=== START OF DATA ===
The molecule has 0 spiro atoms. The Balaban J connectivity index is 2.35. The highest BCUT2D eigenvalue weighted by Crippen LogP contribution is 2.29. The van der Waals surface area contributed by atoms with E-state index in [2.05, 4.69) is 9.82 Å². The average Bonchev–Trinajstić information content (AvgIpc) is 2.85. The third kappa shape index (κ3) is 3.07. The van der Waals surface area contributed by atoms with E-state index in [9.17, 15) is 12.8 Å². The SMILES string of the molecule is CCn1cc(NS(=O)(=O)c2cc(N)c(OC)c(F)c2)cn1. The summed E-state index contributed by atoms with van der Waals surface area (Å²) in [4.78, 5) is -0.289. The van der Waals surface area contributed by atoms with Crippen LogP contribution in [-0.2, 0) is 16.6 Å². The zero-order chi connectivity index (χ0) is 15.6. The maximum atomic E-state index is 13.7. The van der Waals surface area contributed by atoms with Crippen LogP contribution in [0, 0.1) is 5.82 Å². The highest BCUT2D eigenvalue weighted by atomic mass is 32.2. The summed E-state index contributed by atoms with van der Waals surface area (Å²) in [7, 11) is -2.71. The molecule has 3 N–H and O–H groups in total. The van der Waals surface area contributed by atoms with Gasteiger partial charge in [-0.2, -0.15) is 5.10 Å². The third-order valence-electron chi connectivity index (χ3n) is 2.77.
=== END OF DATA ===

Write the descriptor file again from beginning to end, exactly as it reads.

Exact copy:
The molecule has 0 spiro atoms. The Balaban J connectivity index is 2.35. The highest BCUT2D eigenvalue weighted by Crippen LogP contribution is 2.29. The van der Waals surface area contributed by atoms with E-state index in [2.05, 4.69) is 9.82 Å². The average Bonchev–Trinajstić information content (AvgIpc) is 2.85. The third kappa shape index (κ3) is 3.07. The van der Waals surface area contributed by atoms with E-state index in [9.17, 15) is 12.8 Å². The SMILES string of the molecule is CCn1cc(NS(=O)(=O)c2cc(N)c(OC)c(F)c2)cn1. The summed E-state index contributed by atoms with van der Waals surface area (Å²) in [4.78, 5) is -0.289. The van der Waals surface area contributed by atoms with Crippen LogP contribution in [-0.2, 0) is 16.6 Å². The zero-order chi connectivity index (χ0) is 15.6. The maximum atomic E-state index is 13.7. The van der Waals surface area contributed by atoms with Crippen LogP contribution in [0, 0.1) is 5.82 Å². The highest BCUT2D eigenvalue weighted by atomic mass is 32.2. The summed E-state index contributed by atoms with van der Waals surface area (Å²) in [7, 11) is -2.71. The molecule has 3 N–H and O–H groups in total. The van der Waals surface area contributed by atoms with Gasteiger partial charge in [-0.2, -0.15) is 5.10 Å². The third-order valence-electron chi connectivity index (χ3n) is 2.77.